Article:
An old debate, one that is sure to create controversy regardless of the outcome, has arisen in Kerala, India. This debate rages around a multi-billion dollar industry. At the heart of the issue are India’s 50 million coconut trees and the quickly rising literacy rate in the southern regions. While these two things may not seem to have much in common, they are inextricably connected.
At the root of the situation is the erosion of the centuries-old caste system throughout much of India, and especially in southern India, in states like Kerala. With increased prosperity comes more opportunity for education. More education breeds broader dreams and experiences. Broader dreams and experience lead many young men and women to seek work more fulfilling and less dangerous than climbing coconut trees. For Kerala, which boasts a literacy rate of 100%, this erosion is particularly evident. Kerala, which even takes its name from the coconut (kera meaning “coconut tree”), is India’s largest producer of coconuts producing over one third of the country’s crop.
Kerala has over 15 million coconut trees and a quickly dwindling roster of human pluckers that are required to harvest the 900 million nuts that are produced every 45 days. It’s impossible to understate the impact this workforce erosion is having on the area’s industry. “We have 3.5 million people growing them, and many others depending on coconut-related manufacturing for employment, it is a crucial part of our agricultural sector.” said T. Balakrishnan head of Kerala’s department of industries. According to the Coconut Development Board in Kochi, it requires over 40,000 pluckers to keep up with the demands of the coconut industry in Kerala.
The erosion of the caste system and the subsequent loss of laborers started two decades ago when more and more members of the untouchable caste began taking advantage of free education for their children. Now with their 100% literacy rate and unprecedented success, Kerala is facing a new challenge—getting those millions of coconuts plucked. “In a way we are victims of our own success,” Mr. Balakrishnan proclaimed. “Those who are educated don’t see it as a desirable profession.”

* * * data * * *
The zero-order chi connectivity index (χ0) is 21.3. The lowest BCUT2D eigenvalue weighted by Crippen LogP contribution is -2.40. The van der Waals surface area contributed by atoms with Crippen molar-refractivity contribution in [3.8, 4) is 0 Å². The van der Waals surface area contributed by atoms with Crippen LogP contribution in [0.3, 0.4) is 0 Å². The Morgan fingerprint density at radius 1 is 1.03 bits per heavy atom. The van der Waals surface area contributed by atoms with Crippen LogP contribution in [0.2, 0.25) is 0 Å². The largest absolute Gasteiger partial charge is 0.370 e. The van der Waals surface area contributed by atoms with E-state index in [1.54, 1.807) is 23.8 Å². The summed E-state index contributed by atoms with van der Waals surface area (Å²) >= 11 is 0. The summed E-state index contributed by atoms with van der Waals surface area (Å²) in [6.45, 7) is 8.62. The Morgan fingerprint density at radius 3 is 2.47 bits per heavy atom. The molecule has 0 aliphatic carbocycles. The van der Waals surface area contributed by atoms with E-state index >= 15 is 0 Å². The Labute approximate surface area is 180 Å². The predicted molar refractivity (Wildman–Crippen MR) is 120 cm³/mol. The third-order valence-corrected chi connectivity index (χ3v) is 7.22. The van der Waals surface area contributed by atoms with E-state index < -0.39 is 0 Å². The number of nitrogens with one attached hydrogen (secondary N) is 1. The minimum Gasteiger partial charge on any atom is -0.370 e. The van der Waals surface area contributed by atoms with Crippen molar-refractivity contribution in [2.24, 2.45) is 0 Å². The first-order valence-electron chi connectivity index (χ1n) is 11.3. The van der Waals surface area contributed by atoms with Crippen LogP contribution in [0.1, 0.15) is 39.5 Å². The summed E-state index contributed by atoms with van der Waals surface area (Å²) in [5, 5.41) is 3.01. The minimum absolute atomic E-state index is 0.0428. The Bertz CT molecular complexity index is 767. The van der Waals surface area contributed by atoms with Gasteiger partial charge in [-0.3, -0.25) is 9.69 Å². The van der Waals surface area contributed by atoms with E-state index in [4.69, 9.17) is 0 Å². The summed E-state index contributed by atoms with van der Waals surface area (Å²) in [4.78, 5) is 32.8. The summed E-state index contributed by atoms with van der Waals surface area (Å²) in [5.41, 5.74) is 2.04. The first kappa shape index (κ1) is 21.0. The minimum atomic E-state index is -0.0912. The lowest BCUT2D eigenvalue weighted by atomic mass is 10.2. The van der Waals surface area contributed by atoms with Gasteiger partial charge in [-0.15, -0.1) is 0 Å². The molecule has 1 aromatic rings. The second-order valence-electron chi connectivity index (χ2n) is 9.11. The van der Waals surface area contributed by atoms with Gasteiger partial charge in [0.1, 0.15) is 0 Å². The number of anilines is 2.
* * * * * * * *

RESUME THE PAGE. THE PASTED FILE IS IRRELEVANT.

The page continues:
With trees arching to heights as lofty as 100 feet and often working with no safety measures beyond a palm frond tied around the ankles, a coconut plucker faces injury and even death with every tree climbed. Girija, the wife of a coconut plucker in Kerala sums up the situation well: “It is a risky job. Our people can choose now. Nobody would choose this work.”
So what is Kerala to do? Machine pluckers and robots can’t tell the difference between a ripe coconut and an unripe coconut. Motorized platforms to raise human pluckers to the fruit are not feasible on the terrain. The answer to Kerala’s problem may be an old one, one that has proven effective in Sri Lanka and Thailand, and one that comes with no shortage of potential controversy—monkeys. Animal rights groups may well object to the proposed solution to the labor shortage, but according to K.R. Vijayakumar, deputy director of the Kerala agriculture department, it’s like elephants trained to pick up logs or move heavy items and oxen being trained to plow fields, and in this case the math is simple. “A trained monkey can climb 500 coconut trees a day. A human cannot climb more than 50 trees a day since it takes a person over 10 minutes to climb. This also involves a lot of risk.”
Despite the potential protest Vijayakumar and others contend that a training facility set up with trainers from Indonesia or Thailand to train a force of coconut-plucking monkeys would be the most effective way of solving the coconut industry’s problem. After all, monkeys have been climbing trees millennia. Why not ask the experts?